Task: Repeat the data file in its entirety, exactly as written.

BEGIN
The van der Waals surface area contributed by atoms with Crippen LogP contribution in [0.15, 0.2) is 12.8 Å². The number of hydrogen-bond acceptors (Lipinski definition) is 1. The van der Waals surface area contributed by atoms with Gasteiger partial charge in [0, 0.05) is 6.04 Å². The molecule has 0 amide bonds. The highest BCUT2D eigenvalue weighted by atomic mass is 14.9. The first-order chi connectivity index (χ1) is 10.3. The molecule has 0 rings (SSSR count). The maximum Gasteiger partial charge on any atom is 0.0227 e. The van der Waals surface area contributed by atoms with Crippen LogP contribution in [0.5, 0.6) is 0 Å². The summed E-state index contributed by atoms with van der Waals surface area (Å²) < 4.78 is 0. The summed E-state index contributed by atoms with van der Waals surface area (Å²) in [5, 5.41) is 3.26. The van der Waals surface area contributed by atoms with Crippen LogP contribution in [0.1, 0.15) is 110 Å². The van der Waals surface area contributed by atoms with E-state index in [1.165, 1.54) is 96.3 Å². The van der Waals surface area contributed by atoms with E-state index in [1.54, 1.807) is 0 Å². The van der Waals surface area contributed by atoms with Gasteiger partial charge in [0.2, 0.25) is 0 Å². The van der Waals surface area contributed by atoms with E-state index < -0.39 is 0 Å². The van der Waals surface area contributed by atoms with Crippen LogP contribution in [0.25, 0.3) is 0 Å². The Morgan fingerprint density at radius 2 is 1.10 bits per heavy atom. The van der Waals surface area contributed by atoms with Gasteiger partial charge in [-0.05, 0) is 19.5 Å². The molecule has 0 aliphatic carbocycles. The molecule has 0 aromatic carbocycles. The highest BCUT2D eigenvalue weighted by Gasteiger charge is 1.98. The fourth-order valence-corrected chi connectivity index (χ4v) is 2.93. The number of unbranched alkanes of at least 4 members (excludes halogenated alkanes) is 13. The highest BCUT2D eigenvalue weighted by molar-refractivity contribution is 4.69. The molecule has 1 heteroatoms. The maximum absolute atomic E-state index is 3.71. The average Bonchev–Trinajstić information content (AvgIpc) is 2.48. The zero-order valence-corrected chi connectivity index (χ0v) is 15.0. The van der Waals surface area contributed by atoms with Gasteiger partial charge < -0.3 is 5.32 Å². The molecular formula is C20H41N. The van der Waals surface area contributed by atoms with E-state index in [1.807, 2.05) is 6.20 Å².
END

The van der Waals surface area contributed by atoms with Crippen LogP contribution in [0.15, 0.2) is 12.8 Å². The number of hydrogen-bond acceptors (Lipinski definition) is 1. The van der Waals surface area contributed by atoms with Gasteiger partial charge in [0, 0.05) is 6.04 Å². The molecule has 0 amide bonds. The highest BCUT2D eigenvalue weighted by atomic mass is 14.9. The first-order chi connectivity index (χ1) is 10.3. The molecule has 0 rings (SSSR count). The maximum Gasteiger partial charge on any atom is 0.0227 e. The van der Waals surface area contributed by atoms with Crippen LogP contribution in [0.5, 0.6) is 0 Å². The summed E-state index contributed by atoms with van der Waals surface area (Å²) < 4.78 is 0. The summed E-state index contributed by atoms with van der Waals surface area (Å²) in [5, 5.41) is 3.26. The van der Waals surface area contributed by atoms with Crippen LogP contribution in [0.1, 0.15) is 110 Å². The van der Waals surface area contributed by atoms with E-state index in [1.165, 1.54) is 96.3 Å². The van der Waals surface area contributed by atoms with E-state index in [1.54, 1.807) is 0 Å². The van der Waals surface area contributed by atoms with Gasteiger partial charge in [0.2, 0.25) is 0 Å². The van der Waals surface area contributed by atoms with E-state index < -0.39 is 0 Å². The van der Waals surface area contributed by atoms with Crippen LogP contribution in [0.25, 0.3) is 0 Å². The Morgan fingerprint density at radius 2 is 1.10 bits per heavy atom. The van der Waals surface area contributed by atoms with Gasteiger partial charge in [-0.05, 0) is 19.5 Å². The molecule has 0 aliphatic carbocycles. The molecule has 0 aromatic carbocycles. The highest BCUT2D eigenvalue weighted by Gasteiger charge is 1.98. The fourth-order valence-corrected chi connectivity index (χ4v) is 2.93. The number of unbranched alkanes of at least 4 members (excludes halogenated alkanes) is 13. The highest BCUT2D eigenvalue weighted by molar-refractivity contribution is 4.69. The molecule has 1 heteroatoms. The maximum absolute atomic E-state index is 3.71. The average Bonchev–Trinajstić information content (AvgIpc) is 2.48. The zero-order valence-corrected chi connectivity index (χ0v) is 15.0. The van der Waals surface area contributed by atoms with Gasteiger partial charge < -0.3 is 5.32 Å². The molecular formula is C20H41N. The van der Waals surface area contributed by atoms with E-state index in [1.807, 2.05) is 6.20 Å².